6. L-theanine is an amino acid naturally found in green tea. Research has shown that L-theanine increases production of alpha brain waves, the brain waves responsible for relaxed wakefulness. L-theanine also heightens mental acuity and concentration, while reducing stress and anxiety. These seemingly contradictory effects are thought be to achieved by increases in GABA, an inhibitory neurotransmitter, and dopamine, a stimulating neurotransmitter, as well as by changes in serotonin levels.
7. Ginkgo biloba improves blood flow to the brain, increases the amount of neural transmission, and increases the number of receptor sites for neural transmission.

Recreating the Self Recreates the World

Awakening to our full human potential begins by eliminating the negative stress in our lives, detoxifying our brains, and overcoming the addictions that block the flow of our energy. By breaking the shackles that bind us, we release a power akin to a supernova. A brain that is irrigated with living foods, supernutrients, and a nurturing environment becomes alive to the world and its breathtaking possibilities. The premise and promise of the twenty-first-century mind is to transform our lives and manifest our inner genius. If ever there was a time to tap into the wellspring of creativity and vitality that resides within each of us, that time is now.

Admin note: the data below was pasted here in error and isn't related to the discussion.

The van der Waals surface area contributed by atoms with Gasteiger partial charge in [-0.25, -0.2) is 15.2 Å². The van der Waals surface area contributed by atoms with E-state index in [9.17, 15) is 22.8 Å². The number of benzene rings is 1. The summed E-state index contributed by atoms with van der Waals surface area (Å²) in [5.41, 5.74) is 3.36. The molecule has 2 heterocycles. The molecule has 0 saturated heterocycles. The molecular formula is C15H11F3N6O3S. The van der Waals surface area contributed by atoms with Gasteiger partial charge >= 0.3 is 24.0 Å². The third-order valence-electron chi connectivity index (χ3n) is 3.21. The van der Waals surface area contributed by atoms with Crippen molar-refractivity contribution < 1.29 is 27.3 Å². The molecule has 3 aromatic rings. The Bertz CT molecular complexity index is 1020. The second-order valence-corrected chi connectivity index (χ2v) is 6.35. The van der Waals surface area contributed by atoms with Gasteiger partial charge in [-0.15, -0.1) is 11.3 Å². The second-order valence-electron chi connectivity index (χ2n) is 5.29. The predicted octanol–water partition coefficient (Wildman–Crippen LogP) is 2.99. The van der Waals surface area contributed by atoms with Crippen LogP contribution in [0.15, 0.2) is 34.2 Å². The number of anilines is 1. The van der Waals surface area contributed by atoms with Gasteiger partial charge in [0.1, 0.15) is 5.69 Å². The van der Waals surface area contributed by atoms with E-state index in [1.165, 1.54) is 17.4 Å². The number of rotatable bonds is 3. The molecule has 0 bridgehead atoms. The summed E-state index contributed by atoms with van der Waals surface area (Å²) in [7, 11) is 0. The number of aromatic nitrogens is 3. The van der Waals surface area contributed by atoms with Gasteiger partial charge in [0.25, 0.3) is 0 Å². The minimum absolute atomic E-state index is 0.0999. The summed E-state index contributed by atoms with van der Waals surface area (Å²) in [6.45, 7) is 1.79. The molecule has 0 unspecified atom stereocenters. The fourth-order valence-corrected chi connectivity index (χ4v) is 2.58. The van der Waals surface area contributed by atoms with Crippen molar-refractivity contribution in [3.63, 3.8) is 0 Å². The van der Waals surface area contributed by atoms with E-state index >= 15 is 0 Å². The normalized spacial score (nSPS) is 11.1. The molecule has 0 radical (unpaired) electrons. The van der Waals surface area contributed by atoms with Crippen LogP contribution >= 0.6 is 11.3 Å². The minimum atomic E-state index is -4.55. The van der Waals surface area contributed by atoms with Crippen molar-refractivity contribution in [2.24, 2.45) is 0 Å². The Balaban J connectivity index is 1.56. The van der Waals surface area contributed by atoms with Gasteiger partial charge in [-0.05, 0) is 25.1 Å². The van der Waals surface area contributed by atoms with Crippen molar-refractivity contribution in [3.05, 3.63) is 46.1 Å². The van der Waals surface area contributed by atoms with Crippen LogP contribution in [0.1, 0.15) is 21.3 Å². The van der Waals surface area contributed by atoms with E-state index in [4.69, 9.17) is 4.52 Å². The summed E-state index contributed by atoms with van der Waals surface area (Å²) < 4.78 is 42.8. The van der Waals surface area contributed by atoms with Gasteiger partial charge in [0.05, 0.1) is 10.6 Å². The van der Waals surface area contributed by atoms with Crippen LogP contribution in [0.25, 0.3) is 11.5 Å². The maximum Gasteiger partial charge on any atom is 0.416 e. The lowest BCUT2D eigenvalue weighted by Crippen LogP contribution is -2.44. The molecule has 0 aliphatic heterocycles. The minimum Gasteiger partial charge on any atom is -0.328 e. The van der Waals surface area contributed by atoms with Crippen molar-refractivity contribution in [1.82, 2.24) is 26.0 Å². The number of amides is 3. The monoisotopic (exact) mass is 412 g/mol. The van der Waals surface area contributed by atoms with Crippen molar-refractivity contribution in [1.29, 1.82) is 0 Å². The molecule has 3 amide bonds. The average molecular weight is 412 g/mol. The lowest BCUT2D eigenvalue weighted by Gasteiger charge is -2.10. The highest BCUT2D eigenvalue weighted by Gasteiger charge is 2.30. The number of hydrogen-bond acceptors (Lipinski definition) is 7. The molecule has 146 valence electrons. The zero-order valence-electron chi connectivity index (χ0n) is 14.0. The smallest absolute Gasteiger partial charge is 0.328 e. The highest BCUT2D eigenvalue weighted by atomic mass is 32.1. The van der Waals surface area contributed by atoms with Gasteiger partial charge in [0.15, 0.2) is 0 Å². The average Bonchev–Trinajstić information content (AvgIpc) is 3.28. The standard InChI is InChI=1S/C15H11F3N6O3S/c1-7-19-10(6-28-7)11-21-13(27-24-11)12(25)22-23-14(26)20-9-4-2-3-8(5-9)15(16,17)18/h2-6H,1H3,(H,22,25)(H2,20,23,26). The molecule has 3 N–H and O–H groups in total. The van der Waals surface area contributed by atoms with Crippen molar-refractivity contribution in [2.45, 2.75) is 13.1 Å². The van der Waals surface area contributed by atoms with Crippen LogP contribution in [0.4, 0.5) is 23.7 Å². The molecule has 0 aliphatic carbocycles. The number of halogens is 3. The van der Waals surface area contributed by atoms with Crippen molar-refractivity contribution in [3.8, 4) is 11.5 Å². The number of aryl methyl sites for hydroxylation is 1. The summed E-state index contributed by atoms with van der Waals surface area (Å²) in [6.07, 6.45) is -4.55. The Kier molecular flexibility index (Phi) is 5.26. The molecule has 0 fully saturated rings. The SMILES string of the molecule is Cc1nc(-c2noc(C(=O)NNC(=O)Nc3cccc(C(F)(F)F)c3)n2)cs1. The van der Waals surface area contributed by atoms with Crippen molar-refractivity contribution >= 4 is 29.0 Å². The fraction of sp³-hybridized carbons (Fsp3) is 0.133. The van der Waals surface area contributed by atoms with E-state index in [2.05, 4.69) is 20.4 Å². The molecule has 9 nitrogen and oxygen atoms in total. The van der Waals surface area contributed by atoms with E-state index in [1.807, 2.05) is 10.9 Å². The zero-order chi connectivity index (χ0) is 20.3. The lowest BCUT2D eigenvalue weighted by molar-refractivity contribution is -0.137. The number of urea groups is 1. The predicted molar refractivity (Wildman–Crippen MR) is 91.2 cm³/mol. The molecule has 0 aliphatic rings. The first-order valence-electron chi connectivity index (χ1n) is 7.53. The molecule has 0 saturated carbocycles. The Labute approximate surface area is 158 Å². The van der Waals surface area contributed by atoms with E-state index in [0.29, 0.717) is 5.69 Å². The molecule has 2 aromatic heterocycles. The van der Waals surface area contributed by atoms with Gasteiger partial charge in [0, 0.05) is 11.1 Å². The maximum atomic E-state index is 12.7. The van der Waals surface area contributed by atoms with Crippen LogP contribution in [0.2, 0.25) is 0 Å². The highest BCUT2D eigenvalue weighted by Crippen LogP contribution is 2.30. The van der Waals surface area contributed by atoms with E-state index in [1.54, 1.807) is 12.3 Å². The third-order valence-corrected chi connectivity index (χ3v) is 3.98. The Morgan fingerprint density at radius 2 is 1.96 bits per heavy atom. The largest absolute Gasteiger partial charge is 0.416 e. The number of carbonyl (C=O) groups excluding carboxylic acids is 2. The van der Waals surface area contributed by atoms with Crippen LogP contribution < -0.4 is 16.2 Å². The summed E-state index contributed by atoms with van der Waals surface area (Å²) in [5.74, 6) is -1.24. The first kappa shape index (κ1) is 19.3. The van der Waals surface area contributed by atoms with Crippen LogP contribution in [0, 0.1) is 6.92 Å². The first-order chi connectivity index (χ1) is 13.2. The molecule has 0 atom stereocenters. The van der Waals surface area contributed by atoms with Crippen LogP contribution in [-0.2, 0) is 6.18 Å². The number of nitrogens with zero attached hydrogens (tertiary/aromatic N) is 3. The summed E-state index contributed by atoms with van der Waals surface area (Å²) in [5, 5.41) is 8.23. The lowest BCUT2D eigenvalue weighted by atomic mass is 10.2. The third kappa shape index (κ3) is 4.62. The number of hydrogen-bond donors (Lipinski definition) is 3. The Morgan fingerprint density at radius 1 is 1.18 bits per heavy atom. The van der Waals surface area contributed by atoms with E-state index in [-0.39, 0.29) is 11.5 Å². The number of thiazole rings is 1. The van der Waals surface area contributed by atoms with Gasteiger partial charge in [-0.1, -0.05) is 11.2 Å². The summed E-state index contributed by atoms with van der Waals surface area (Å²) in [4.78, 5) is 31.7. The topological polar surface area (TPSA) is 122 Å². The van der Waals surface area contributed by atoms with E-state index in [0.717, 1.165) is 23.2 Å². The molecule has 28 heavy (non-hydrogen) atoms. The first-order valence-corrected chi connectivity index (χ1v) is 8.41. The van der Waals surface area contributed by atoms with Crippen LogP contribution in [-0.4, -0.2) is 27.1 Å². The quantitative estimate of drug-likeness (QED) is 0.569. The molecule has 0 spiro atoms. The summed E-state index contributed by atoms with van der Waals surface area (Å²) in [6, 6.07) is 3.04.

** This article is one of 101 great articles that were published in 101 Great Ways to Improve Your Health. To get complete details on “101 Great Ways to Improve Your Health”, visit http://selfgrowth.com/healthbook3.html

Author's Bio: 

Alessandro Tamborrino is a health and nutrition writer, medical copywriter, musician, and was a raw food chef at Hippocrates Health Institute. Early on in his career, he wrote satire for a national humor magazine. His writing has been featured on Gary Null’s “Natural Living” radio program, and his work was commissioned by psychologist Armand DeMille for the WBAI radio program “The Positive Mind.” At present, he is working on a communication program for mass media. Visit his Web site at http://www.VitaCreativa.com.